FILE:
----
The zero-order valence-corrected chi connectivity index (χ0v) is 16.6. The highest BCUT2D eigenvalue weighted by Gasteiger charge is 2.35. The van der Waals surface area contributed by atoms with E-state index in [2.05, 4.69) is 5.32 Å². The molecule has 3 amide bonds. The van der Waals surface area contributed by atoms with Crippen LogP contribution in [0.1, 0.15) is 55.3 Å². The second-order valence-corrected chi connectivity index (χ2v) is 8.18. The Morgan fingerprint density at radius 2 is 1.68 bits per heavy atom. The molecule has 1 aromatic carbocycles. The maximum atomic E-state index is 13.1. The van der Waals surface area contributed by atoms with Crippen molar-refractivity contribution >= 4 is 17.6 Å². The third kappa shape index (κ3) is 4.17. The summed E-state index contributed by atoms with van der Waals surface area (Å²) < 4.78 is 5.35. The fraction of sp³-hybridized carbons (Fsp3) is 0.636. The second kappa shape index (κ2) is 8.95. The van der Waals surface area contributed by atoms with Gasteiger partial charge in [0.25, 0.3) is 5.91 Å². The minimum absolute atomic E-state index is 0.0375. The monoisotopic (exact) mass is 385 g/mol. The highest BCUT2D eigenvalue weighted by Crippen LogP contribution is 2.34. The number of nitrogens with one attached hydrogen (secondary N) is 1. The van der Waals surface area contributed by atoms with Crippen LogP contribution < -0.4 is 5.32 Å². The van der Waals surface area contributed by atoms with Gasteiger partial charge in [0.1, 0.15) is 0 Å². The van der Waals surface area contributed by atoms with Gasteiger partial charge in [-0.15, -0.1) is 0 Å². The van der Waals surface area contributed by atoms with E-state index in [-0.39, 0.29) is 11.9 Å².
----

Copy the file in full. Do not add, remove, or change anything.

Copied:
The zero-order valence-corrected chi connectivity index (χ0v) is 16.6. The highest BCUT2D eigenvalue weighted by Gasteiger charge is 2.35. The van der Waals surface area contributed by atoms with E-state index in [2.05, 4.69) is 5.32 Å². The molecule has 3 amide bonds. The van der Waals surface area contributed by atoms with Crippen LogP contribution in [0.1, 0.15) is 55.3 Å². The second-order valence-corrected chi connectivity index (χ2v) is 8.18. The Morgan fingerprint density at radius 2 is 1.68 bits per heavy atom. The molecule has 1 aromatic carbocycles. The maximum atomic E-state index is 13.1. The van der Waals surface area contributed by atoms with Crippen molar-refractivity contribution >= 4 is 17.6 Å². The third kappa shape index (κ3) is 4.17. The summed E-state index contributed by atoms with van der Waals surface area (Å²) < 4.78 is 5.35. The fraction of sp³-hybridized carbons (Fsp3) is 0.636. The second kappa shape index (κ2) is 8.95. The van der Waals surface area contributed by atoms with Gasteiger partial charge in [0.25, 0.3) is 5.91 Å². The minimum absolute atomic E-state index is 0.0375. The monoisotopic (exact) mass is 385 g/mol. The highest BCUT2D eigenvalue weighted by Crippen LogP contribution is 2.34. The number of nitrogens with one attached hydrogen (secondary N) is 1. The van der Waals surface area contributed by atoms with Crippen LogP contribution < -0.4 is 5.32 Å². The van der Waals surface area contributed by atoms with Gasteiger partial charge in [0.1, 0.15) is 0 Å². The van der Waals surface area contributed by atoms with Gasteiger partial charge in [-0.15, -0.1) is 0 Å². The van der Waals surface area contributed by atoms with E-state index in [-0.39, 0.29) is 11.9 Å².